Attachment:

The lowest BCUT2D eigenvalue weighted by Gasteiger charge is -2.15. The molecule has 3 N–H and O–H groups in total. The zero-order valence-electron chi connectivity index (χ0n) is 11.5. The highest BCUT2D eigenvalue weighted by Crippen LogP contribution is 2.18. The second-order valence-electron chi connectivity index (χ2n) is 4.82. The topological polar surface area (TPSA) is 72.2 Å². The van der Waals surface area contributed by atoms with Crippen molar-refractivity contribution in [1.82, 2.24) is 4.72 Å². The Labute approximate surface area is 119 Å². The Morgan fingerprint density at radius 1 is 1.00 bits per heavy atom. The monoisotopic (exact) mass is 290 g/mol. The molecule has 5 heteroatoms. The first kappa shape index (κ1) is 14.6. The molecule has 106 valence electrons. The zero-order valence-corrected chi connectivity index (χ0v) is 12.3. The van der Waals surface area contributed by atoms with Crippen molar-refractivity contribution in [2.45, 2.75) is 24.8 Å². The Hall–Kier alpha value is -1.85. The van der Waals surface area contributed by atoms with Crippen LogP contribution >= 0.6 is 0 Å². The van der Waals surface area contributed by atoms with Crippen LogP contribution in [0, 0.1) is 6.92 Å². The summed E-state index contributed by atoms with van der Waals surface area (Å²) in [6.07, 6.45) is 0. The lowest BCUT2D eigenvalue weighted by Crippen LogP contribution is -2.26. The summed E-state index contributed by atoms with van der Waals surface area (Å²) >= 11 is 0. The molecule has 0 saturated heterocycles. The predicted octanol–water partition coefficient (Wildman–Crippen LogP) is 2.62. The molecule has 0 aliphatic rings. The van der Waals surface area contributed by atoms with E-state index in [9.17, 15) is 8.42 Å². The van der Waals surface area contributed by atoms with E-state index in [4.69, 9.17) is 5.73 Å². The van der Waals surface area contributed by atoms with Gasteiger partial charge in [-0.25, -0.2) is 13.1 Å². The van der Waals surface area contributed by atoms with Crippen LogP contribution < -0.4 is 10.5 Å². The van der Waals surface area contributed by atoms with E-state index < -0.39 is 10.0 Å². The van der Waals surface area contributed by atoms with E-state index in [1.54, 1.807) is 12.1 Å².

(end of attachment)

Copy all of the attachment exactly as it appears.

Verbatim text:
The lowest BCUT2D eigenvalue weighted by Gasteiger charge is -2.15. The molecule has 3 N–H and O–H groups in total. The zero-order valence-electron chi connectivity index (χ0n) is 11.5. The highest BCUT2D eigenvalue weighted by Crippen LogP contribution is 2.18. The second-order valence-electron chi connectivity index (χ2n) is 4.82. The topological polar surface area (TPSA) is 72.2 Å². The van der Waals surface area contributed by atoms with Crippen molar-refractivity contribution in [1.82, 2.24) is 4.72 Å². The Labute approximate surface area is 119 Å². The Morgan fingerprint density at radius 1 is 1.00 bits per heavy atom. The monoisotopic (exact) mass is 290 g/mol. The molecule has 5 heteroatoms. The first kappa shape index (κ1) is 14.6. The molecule has 106 valence electrons. The zero-order valence-corrected chi connectivity index (χ0v) is 12.3. The van der Waals surface area contributed by atoms with Crippen molar-refractivity contribution in [2.45, 2.75) is 24.8 Å². The Hall–Kier alpha value is -1.85. The van der Waals surface area contributed by atoms with Crippen LogP contribution >= 0.6 is 0 Å². The van der Waals surface area contributed by atoms with Crippen LogP contribution in [0, 0.1) is 6.92 Å². The summed E-state index contributed by atoms with van der Waals surface area (Å²) in [6.07, 6.45) is 0. The lowest BCUT2D eigenvalue weighted by Crippen LogP contribution is -2.26. The summed E-state index contributed by atoms with van der Waals surface area (Å²) >= 11 is 0. The molecule has 0 saturated heterocycles. The predicted octanol–water partition coefficient (Wildman–Crippen LogP) is 2.62. The molecule has 0 aliphatic rings. The van der Waals surface area contributed by atoms with E-state index in [9.17, 15) is 8.42 Å². The van der Waals surface area contributed by atoms with E-state index in [4.69, 9.17) is 5.73 Å². The van der Waals surface area contributed by atoms with Gasteiger partial charge in [-0.25, -0.2) is 13.1 Å². The van der Waals surface area contributed by atoms with Crippen LogP contribution < -0.4 is 10.5 Å². The van der Waals surface area contributed by atoms with E-state index < -0.39 is 10.0 Å². The van der Waals surface area contributed by atoms with E-state index in [1.54, 1.807) is 12.1 Å².